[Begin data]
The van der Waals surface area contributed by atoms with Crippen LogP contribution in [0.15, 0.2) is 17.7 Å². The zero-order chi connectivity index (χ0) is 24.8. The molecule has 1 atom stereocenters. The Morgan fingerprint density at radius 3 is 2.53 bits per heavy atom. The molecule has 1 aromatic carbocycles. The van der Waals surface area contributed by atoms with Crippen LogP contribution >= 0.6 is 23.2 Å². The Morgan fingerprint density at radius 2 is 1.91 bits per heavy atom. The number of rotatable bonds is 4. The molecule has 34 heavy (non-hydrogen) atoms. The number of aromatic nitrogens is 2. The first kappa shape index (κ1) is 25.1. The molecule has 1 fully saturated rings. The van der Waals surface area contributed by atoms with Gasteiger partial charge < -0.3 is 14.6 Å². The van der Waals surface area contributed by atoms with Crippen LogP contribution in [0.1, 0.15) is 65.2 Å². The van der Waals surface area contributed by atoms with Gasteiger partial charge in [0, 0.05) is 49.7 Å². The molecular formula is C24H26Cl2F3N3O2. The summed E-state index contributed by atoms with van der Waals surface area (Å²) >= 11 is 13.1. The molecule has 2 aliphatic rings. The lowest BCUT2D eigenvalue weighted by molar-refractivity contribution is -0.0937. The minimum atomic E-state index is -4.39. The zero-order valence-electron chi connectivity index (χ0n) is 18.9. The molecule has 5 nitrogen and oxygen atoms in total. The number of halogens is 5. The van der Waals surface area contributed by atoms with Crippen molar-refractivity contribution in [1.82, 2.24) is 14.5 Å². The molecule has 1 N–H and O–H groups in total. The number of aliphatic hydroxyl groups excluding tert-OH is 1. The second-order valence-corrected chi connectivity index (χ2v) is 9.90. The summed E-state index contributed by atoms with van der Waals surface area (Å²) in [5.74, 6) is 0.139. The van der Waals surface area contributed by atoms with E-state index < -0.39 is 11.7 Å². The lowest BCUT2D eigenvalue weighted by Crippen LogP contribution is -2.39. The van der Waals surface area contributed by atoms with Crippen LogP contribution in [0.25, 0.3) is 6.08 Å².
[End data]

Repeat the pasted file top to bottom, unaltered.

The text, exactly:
The van der Waals surface area contributed by atoms with Crippen LogP contribution in [0.15, 0.2) is 17.7 Å². The zero-order chi connectivity index (χ0) is 24.8. The molecule has 1 atom stereocenters. The Morgan fingerprint density at radius 3 is 2.53 bits per heavy atom. The molecule has 1 aromatic carbocycles. The van der Waals surface area contributed by atoms with Crippen LogP contribution >= 0.6 is 23.2 Å². The Morgan fingerprint density at radius 2 is 1.91 bits per heavy atom. The number of rotatable bonds is 4. The molecule has 34 heavy (non-hydrogen) atoms. The number of aromatic nitrogens is 2. The first kappa shape index (κ1) is 25.1. The molecule has 1 fully saturated rings. The van der Waals surface area contributed by atoms with Gasteiger partial charge < -0.3 is 14.6 Å². The van der Waals surface area contributed by atoms with Crippen LogP contribution in [0.1, 0.15) is 65.2 Å². The van der Waals surface area contributed by atoms with Gasteiger partial charge in [0, 0.05) is 49.7 Å². The molecular formula is C24H26Cl2F3N3O2. The summed E-state index contributed by atoms with van der Waals surface area (Å²) >= 11 is 13.1. The molecule has 2 aliphatic rings. The lowest BCUT2D eigenvalue weighted by molar-refractivity contribution is -0.0937. The minimum atomic E-state index is -4.39. The zero-order valence-electron chi connectivity index (χ0n) is 18.9. The molecule has 5 nitrogen and oxygen atoms in total. The number of halogens is 5. The van der Waals surface area contributed by atoms with Crippen molar-refractivity contribution in [1.82, 2.24) is 14.5 Å². The molecule has 1 N–H and O–H groups in total. The number of aliphatic hydroxyl groups excluding tert-OH is 1. The second-order valence-corrected chi connectivity index (χ2v) is 9.90. The summed E-state index contributed by atoms with van der Waals surface area (Å²) in [5.74, 6) is 0.139. The van der Waals surface area contributed by atoms with E-state index < -0.39 is 11.7 Å². The lowest BCUT2D eigenvalue weighted by Crippen LogP contribution is -2.39. The van der Waals surface area contributed by atoms with Crippen LogP contribution in [0.25, 0.3) is 6.08 Å².